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          Friction stir welding is a variant of friction welding that produces a weld between two (or more) workpieces by the heating and plastic material displacement caused by a rapidly rotating tool that traverses the weld joint. Heating is believed to be caused by both frictional rubbing between the tool and workpiece and by visco-plastic dissipation of the deforming material at high strain rates. Like conventional friction welding processes, the friction stir welding process is solid state in nature.

          The process has been in existence since the early 1990s and was developed mainly for the welding of aluminum alloys. The significant benefits of this process were quickly recognized, motivating considerable research and development that expanded the technology to other materials during the next decade.

          Friction stir welding has focused mainly on aerospace and marine applications, with a growing number of applications in the automotive, marine, and rail transportation industries. Some of the aerospace and aircraft projects include construction of the main fuel tank of the space shuttles, the booster core tanks of Delta rockets, floor decking for the C-17 Globemaster cargo aircraft and the fuselage and wing sections of the Eclipse 500 business-class jet. Marine and rail transportation applications include the welding of fast-ferry decking and sections of subway and rail cars.

          Figure 1: Friction stir welding of 7?8-in.-thick 2014-T6 aluminum alloy panels for the booster core tank of a space launch vehicle. Source: BoeingThe first commercial application of friction stir welding was the joining of 65.6 ft aluminum sheets for the construction of fast ferries in Norway. In the United States, Boeing was the first to use the friction stir welding process, developing its own technology and standards and cooperating with government, university and industry resources to implement the construction of the Delta series of aerospace launch vehicles. The booster core of the Delta IV, or first-stage launch vehicle, includes a 44 ft high liquid oxygen tank, 28 ft high fuel tank, and 216 ft high inter-stage cylinder welded with friction stir welding.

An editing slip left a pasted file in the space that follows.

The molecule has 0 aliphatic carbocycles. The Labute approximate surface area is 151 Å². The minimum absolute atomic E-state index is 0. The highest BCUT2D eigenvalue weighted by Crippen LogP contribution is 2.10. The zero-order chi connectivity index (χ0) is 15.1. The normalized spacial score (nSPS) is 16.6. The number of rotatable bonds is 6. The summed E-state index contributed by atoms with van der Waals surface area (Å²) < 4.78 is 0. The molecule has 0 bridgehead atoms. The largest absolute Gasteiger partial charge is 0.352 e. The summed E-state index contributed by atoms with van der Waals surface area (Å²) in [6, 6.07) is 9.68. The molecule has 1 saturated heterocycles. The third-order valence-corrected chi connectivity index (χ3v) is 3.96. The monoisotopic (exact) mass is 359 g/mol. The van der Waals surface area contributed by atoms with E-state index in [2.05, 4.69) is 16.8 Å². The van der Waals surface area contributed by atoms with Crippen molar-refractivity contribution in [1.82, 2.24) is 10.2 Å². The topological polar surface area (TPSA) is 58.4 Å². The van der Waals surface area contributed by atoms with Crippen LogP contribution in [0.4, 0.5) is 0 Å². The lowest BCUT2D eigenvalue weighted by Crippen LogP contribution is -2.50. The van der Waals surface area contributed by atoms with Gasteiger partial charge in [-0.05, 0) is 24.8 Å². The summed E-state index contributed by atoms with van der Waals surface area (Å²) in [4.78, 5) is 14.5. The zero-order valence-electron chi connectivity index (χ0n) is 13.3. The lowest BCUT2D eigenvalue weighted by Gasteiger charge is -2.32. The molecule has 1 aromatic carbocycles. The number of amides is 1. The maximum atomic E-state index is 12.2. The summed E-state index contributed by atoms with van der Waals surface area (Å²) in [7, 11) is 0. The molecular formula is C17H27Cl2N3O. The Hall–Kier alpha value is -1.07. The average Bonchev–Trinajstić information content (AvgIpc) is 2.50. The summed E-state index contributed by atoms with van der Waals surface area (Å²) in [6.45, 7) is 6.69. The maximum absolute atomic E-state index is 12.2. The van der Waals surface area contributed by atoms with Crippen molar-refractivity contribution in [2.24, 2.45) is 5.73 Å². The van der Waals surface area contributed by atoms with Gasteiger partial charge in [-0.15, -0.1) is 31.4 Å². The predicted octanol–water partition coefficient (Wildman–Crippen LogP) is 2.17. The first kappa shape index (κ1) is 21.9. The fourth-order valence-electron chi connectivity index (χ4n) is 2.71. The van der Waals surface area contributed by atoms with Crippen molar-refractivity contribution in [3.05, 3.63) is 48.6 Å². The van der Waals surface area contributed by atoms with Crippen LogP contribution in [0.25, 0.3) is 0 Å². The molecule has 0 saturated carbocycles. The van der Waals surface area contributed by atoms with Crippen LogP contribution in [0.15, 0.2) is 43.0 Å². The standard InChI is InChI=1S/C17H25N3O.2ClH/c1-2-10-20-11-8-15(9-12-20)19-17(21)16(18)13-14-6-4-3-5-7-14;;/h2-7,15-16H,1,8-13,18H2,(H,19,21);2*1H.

Friction stir welding on a booster core tank of a space launch vehicle is shown in Figure 1. The tanks are formed using three sheets of 7?8 in thick 2014-T6 aluminum alloy.

          Several aircraft builders use friction stir welding, including Airbus and Eclipse Aviation. Airbus used the friction stir process for its A350, A340-500 and A340-600 models. As shown in Figure 2, Eclipse Aviation utilized the process to attach the circumferential aluminum fuselage stiffeners and door doublers of its business-class jet.

          Figure 2: Pictured is the Eclipse jet with circumferential aluminum fuselage stiffeners and door doublers that were attached with friction stir welding. Source: Eclipse Aviation

          Automotive applications of friction stir welding include suspension components and auto body weldments. Friction stir welding is used for these weldments because it does not react adversely to the coating used for this type of assembly. For example, the Ford Motor Co. has used the process to weld the central tunnel assembly of several thousand Ford GT automobiles. Additionally, the Mazda Motor Corp. has utilized friction stir spot welding to manufacture the automobile doors (Figure 3).

          Figure 3: Friction stir spot welds in an automobile door: A — Door structure spot welded for impact stability; B — construction detail of a spot-welded door. Source: Mazda Motor Corp.

          This article was excerpted from the Welding Handbook, Ninth Edition, Volume 3, Welding Processes, Part 2.




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